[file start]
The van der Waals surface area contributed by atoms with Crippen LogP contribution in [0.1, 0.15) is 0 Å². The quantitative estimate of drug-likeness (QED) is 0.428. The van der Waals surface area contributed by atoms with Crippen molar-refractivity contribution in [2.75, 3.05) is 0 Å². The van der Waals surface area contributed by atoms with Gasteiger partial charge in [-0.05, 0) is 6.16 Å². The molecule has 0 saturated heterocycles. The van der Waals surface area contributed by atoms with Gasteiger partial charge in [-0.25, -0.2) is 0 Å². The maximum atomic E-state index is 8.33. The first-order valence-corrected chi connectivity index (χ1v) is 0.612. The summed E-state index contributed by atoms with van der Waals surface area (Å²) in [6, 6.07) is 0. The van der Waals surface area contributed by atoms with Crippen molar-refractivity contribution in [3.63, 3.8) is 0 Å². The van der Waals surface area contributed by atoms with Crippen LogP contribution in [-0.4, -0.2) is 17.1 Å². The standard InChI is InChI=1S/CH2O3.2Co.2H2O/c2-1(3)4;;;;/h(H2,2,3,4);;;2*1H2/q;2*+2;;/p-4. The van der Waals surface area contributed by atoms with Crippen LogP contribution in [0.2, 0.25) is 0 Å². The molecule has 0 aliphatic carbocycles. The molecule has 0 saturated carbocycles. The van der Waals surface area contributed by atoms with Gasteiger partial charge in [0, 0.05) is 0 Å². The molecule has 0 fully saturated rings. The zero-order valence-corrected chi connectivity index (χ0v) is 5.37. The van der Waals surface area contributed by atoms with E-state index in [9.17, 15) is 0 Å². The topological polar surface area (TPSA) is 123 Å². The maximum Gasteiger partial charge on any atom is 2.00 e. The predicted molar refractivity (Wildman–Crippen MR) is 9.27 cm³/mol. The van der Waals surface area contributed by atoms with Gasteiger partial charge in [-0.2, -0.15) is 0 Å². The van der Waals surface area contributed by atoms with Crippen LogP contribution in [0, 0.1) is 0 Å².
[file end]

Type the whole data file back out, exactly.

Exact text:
The van der Waals surface area contributed by atoms with Crippen LogP contribution in [0.1, 0.15) is 0 Å². The quantitative estimate of drug-likeness (QED) is 0.428. The van der Waals surface area contributed by atoms with Crippen molar-refractivity contribution in [2.75, 3.05) is 0 Å². The van der Waals surface area contributed by atoms with Gasteiger partial charge in [-0.05, 0) is 6.16 Å². The molecule has 0 saturated heterocycles. The van der Waals surface area contributed by atoms with Gasteiger partial charge in [-0.25, -0.2) is 0 Å². The maximum atomic E-state index is 8.33. The first-order valence-corrected chi connectivity index (χ1v) is 0.612. The summed E-state index contributed by atoms with van der Waals surface area (Å²) in [6, 6.07) is 0. The van der Waals surface area contributed by atoms with Crippen molar-refractivity contribution in [3.63, 3.8) is 0 Å². The van der Waals surface area contributed by atoms with Crippen LogP contribution in [-0.4, -0.2) is 17.1 Å². The standard InChI is InChI=1S/CH2O3.2Co.2H2O/c2-1(3)4;;;;/h(H2,2,3,4);;;2*1H2/q;2*+2;;/p-4. The van der Waals surface area contributed by atoms with Crippen LogP contribution in [0.2, 0.25) is 0 Å². The molecule has 0 aliphatic carbocycles. The molecule has 0 saturated carbocycles. The van der Waals surface area contributed by atoms with Gasteiger partial charge in [0, 0.05) is 0 Å². The molecule has 0 fully saturated rings. The zero-order valence-corrected chi connectivity index (χ0v) is 5.37. The van der Waals surface area contributed by atoms with E-state index in [9.17, 15) is 0 Å². The topological polar surface area (TPSA) is 123 Å². The maximum Gasteiger partial charge on any atom is 2.00 e. The predicted molar refractivity (Wildman–Crippen MR) is 9.27 cm³/mol. The van der Waals surface area contributed by atoms with Gasteiger partial charge in [-0.2, -0.15) is 0 Å². The van der Waals surface area contributed by atoms with Crippen LogP contribution in [0, 0.1) is 0 Å².